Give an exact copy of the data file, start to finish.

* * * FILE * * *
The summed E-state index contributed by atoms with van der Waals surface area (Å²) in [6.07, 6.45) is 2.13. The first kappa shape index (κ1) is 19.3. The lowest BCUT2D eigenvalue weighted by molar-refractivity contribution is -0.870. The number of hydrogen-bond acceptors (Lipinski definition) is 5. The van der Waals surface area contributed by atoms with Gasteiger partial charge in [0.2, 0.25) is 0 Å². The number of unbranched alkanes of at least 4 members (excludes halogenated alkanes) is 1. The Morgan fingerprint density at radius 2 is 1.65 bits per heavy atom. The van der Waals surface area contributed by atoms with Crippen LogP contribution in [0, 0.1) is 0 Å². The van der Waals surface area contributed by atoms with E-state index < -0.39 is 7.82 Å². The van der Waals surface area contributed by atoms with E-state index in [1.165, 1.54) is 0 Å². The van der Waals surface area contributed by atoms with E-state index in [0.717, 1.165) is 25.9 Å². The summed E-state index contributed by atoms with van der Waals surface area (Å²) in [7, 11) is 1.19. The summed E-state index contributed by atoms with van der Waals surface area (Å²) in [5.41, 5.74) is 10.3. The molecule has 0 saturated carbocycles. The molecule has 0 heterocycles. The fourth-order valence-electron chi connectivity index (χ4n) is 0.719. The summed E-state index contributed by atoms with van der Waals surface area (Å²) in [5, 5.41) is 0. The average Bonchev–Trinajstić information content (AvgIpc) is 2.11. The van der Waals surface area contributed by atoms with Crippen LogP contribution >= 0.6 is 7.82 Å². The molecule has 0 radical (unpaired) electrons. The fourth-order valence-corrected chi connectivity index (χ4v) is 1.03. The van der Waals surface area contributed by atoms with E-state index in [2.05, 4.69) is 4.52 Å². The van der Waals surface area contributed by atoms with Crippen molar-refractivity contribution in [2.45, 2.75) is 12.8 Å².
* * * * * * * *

The summed E-state index contributed by atoms with van der Waals surface area (Å²) in [6.07, 6.45) is 2.13. The first kappa shape index (κ1) is 19.3. The lowest BCUT2D eigenvalue weighted by molar-refractivity contribution is -0.870. The number of hydrogen-bond acceptors (Lipinski definition) is 5. The van der Waals surface area contributed by atoms with Gasteiger partial charge in [0.2, 0.25) is 0 Å². The number of unbranched alkanes of at least 4 members (excludes halogenated alkanes) is 1. The Morgan fingerprint density at radius 2 is 1.65 bits per heavy atom. The van der Waals surface area contributed by atoms with Crippen LogP contribution in [0, 0.1) is 0 Å². The van der Waals surface area contributed by atoms with E-state index < -0.39 is 7.82 Å². The van der Waals surface area contributed by atoms with E-state index in [1.165, 1.54) is 0 Å². The van der Waals surface area contributed by atoms with E-state index in [0.717, 1.165) is 25.9 Å². The summed E-state index contributed by atoms with van der Waals surface area (Å²) in [7, 11) is 1.19. The summed E-state index contributed by atoms with van der Waals surface area (Å²) in [5.41, 5.74) is 10.3. The molecule has 0 saturated carbocycles. The molecule has 0 heterocycles. The fourth-order valence-electron chi connectivity index (χ4n) is 0.719. The summed E-state index contributed by atoms with van der Waals surface area (Å²) in [5, 5.41) is 0. The average Bonchev–Trinajstić information content (AvgIpc) is 2.11. The van der Waals surface area contributed by atoms with Crippen LogP contribution >= 0.6 is 7.82 Å². The molecule has 0 radical (unpaired) electrons. The fourth-order valence-corrected chi connectivity index (χ4v) is 1.03. The van der Waals surface area contributed by atoms with E-state index in [2.05, 4.69) is 4.52 Å². The van der Waals surface area contributed by atoms with Crippen molar-refractivity contribution in [2.45, 2.75) is 12.8 Å².